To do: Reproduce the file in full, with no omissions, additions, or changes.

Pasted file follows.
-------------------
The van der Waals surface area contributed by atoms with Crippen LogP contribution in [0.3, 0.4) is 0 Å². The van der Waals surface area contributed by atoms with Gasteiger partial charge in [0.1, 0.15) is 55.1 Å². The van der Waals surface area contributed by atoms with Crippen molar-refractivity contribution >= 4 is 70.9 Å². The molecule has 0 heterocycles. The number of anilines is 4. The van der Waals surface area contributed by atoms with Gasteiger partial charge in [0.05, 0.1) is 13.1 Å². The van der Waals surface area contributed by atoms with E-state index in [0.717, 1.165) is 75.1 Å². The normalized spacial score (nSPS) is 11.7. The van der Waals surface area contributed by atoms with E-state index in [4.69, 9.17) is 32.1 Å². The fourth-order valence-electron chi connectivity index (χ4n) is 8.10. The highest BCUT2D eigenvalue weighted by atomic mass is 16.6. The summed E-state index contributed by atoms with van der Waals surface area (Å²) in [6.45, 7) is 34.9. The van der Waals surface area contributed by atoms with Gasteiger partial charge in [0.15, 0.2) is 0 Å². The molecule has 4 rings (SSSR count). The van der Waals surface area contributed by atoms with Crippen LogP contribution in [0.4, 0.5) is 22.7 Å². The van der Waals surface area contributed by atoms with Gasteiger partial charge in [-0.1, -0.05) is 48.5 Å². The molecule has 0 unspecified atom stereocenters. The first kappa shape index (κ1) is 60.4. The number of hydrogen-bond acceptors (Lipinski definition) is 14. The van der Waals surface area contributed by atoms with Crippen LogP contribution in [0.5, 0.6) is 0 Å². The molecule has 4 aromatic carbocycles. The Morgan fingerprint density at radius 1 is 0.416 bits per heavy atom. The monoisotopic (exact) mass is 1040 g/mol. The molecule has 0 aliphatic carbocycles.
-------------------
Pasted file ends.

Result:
The van der Waals surface area contributed by atoms with Crippen LogP contribution in [0.3, 0.4) is 0 Å². The van der Waals surface area contributed by atoms with Gasteiger partial charge in [0.1, 0.15) is 55.1 Å². The van der Waals surface area contributed by atoms with Crippen molar-refractivity contribution >= 4 is 70.9 Å². The molecule has 0 heterocycles. The number of anilines is 4. The van der Waals surface area contributed by atoms with Gasteiger partial charge in [0.05, 0.1) is 13.1 Å². The van der Waals surface area contributed by atoms with E-state index in [0.717, 1.165) is 75.1 Å². The normalized spacial score (nSPS) is 11.7. The van der Waals surface area contributed by atoms with E-state index in [4.69, 9.17) is 32.1 Å². The fourth-order valence-electron chi connectivity index (χ4n) is 8.10. The highest BCUT2D eigenvalue weighted by atomic mass is 16.6. The summed E-state index contributed by atoms with van der Waals surface area (Å²) in [6.45, 7) is 34.9. The van der Waals surface area contributed by atoms with Gasteiger partial charge in [0.15, 0.2) is 0 Å². The molecule has 4 rings (SSSR count). The van der Waals surface area contributed by atoms with Crippen LogP contribution in [0.4, 0.5) is 22.7 Å². The van der Waals surface area contributed by atoms with Gasteiger partial charge in [-0.1, -0.05) is 48.5 Å². The molecule has 0 unspecified atom stereocenters. The first kappa shape index (κ1) is 60.4. The number of hydrogen-bond acceptors (Lipinski definition) is 14. The van der Waals surface area contributed by atoms with Crippen LogP contribution in [0.5, 0.6) is 0 Å². The molecule has 4 aromatic carbocycles. The Morgan fingerprint density at radius 1 is 0.416 bits per heavy atom. The monoisotopic (exact) mass is 1040 g/mol. The molecule has 0 aliphatic carbocycles.